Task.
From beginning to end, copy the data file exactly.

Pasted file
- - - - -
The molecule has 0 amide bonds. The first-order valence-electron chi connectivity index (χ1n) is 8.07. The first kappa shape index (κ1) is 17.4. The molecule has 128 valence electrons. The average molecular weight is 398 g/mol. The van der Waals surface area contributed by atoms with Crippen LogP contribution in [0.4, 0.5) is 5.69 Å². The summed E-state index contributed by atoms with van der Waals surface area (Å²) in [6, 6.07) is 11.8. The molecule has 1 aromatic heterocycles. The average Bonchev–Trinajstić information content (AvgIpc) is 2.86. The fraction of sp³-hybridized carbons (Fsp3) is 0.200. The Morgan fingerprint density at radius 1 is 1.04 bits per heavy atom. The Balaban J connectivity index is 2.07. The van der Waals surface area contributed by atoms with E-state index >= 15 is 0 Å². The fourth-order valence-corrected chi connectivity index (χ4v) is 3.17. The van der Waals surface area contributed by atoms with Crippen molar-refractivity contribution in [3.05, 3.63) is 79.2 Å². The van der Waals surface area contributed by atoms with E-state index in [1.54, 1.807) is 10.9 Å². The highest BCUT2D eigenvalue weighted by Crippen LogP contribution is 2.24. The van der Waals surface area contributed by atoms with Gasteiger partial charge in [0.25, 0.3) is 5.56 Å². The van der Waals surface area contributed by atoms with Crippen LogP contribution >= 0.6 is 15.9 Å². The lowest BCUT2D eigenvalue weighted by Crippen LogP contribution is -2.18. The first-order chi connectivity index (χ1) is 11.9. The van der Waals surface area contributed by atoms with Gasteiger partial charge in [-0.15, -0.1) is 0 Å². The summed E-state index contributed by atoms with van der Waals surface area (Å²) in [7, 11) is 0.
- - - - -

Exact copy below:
The molecule has 0 amide bonds. The first-order valence-electron chi connectivity index (χ1n) is 8.07. The first kappa shape index (κ1) is 17.4. The molecule has 128 valence electrons. The average molecular weight is 398 g/mol. The van der Waals surface area contributed by atoms with Crippen LogP contribution in [0.4, 0.5) is 5.69 Å². The summed E-state index contributed by atoms with van der Waals surface area (Å²) in [6, 6.07) is 11.8. The molecule has 1 aromatic heterocycles. The average Bonchev–Trinajstić information content (AvgIpc) is 2.86. The fraction of sp³-hybridized carbons (Fsp3) is 0.200. The Morgan fingerprint density at radius 1 is 1.04 bits per heavy atom. The Balaban J connectivity index is 2.07. The van der Waals surface area contributed by atoms with E-state index >= 15 is 0 Å². The fourth-order valence-corrected chi connectivity index (χ4v) is 3.17. The van der Waals surface area contributed by atoms with Crippen molar-refractivity contribution in [3.05, 3.63) is 79.2 Å². The van der Waals surface area contributed by atoms with E-state index in [1.54, 1.807) is 10.9 Å². The highest BCUT2D eigenvalue weighted by Crippen LogP contribution is 2.24. The van der Waals surface area contributed by atoms with Gasteiger partial charge in [0.25, 0.3) is 5.56 Å². The van der Waals surface area contributed by atoms with Crippen LogP contribution >= 0.6 is 15.9 Å². The lowest BCUT2D eigenvalue weighted by Crippen LogP contribution is -2.18. The first-order chi connectivity index (χ1) is 11.9. The van der Waals surface area contributed by atoms with Gasteiger partial charge in [-0.15, -0.1) is 0 Å². The summed E-state index contributed by atoms with van der Waals surface area (Å²) in [7, 11) is 0.